Friday, January 9, 2015

Are Your Roots Deep and Strong?

Wildland Fire Leadership Development Program logo with roots
Leadership development is similar to growing a tree. With proper care and nourishment, our roots grow deep and strong. Without proper care, we may still grow. Our roots may grow shallow, reducing our ability to withstand the elements. Our future growth and ability to thrive compromised.

The Leadership Environment
The environment in which growth occurs has an impact on development. The tree on the left (below) is the parent to the one on the right. Neither has a pot big enough to support proper development. The parent gets an abundant amount of light from an east-facing window; the offspring, only light from a north-facing window and weekday office lighting.

 

Both trees are root-bound, but the branches give us insight into their early development. The parent probably had a container, possibly this pot, large enough to support its initial growth. The offspring was transplanted from the parent's pot into one about half the size of the one shown. When transplanted to its current pot, the offspring had plenty of room to grow. Now, the pot inhibits growth and resiliency. Because the pots are not the plant's native enviornments, they must rely upon outside intervention to provide for their care.

Becoming the Master Gardener of Your Development
Just as with tree growth and development, we need a quality leadership development environment in order to grow and thrive. To develop strong, deep roots, we need space and proper care; and we cannot rely upon someone else to provide for our nurturing. If we only take the classes our superiors allow us to take and never dig any deeper, our roots will grow shallow--our roots bound by the limitations of our environment. By becoming the master gardeners of our own development, we remove the limits for growth and development, and the opportunity for developing strong roots and sturdy branches emerges.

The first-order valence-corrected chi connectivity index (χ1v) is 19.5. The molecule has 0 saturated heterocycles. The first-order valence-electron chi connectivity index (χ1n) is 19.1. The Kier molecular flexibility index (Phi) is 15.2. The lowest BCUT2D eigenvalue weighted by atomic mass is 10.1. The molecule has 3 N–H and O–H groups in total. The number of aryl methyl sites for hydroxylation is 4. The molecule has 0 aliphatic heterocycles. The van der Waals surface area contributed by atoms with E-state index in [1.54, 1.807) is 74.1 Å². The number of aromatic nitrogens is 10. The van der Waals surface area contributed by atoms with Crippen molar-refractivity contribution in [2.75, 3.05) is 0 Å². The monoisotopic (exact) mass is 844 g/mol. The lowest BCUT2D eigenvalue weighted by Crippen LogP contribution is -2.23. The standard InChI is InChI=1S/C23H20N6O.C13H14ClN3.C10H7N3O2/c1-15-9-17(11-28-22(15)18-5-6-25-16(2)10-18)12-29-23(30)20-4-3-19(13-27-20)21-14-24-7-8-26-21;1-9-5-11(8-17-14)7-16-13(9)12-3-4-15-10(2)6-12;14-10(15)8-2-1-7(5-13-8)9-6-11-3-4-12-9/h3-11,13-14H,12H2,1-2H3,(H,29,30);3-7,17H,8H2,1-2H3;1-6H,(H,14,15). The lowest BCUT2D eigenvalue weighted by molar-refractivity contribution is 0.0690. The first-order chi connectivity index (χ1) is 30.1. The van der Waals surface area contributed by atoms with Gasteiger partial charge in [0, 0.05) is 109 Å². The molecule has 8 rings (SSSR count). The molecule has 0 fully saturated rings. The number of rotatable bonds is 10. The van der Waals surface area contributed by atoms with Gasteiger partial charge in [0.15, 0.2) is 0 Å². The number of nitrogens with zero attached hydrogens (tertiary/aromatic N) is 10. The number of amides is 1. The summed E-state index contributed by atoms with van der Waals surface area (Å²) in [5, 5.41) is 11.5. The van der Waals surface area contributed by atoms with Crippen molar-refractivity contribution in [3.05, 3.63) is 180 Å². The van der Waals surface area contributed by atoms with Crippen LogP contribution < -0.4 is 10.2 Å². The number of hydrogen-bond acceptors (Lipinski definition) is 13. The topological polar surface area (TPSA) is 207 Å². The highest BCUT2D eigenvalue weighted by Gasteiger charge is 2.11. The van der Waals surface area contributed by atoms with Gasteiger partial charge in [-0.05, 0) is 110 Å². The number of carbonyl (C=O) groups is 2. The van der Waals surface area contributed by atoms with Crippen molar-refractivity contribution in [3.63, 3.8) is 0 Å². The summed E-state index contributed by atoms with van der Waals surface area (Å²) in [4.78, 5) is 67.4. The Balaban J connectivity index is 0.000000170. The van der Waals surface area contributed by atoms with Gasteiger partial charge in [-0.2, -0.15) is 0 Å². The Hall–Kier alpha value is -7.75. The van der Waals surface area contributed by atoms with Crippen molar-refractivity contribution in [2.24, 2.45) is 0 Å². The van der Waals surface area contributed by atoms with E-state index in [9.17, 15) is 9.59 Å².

Continued Nurturing
As with the trees, we cannot just plant the seeds of leadership and ignore them. We cannot take a class or attend an event, feed it for a short period, and then drop our care for the next best thing. We owe it to ourselves and those with whom we live and serve to be good leaders--to become life-long learners both on and off the fireline. Leadership transcends wildland fire service boundaries; we are leaders in our homes and communities as spouses, parents, and productive members of society.

Wildland Fire Leadership Challenge - Digging a Little Deeper

  • What are you doing to further your leadership development? Take a moment to develop a strategy to nurture your leadership self-development. Schedule time in your calendar to grow and thrive. This may include reading, volunteering, mentoring, taking a class, attending an event, listening to a podcast, or assume a leadership position outside your day job.
  • Be an active participant in leadership development activities. Avoid the "listen-to-me" courses and "do" leadership development. Try things outside your comfort zone. Play as you learn by using experiential learning tools.
  • Assess your leadership environment. Are you limited by your present job or environment? What can you do to overcome the limitations of your container? Do you need a new job or a different perspective? What will help you grow and thrive?
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About the Author:
Pam McDonald is a writer/editor for BLM Wildland Fire Training and Workforce Development and member of the NWCG Leadership Subcommittee. The expressions are those of the author.

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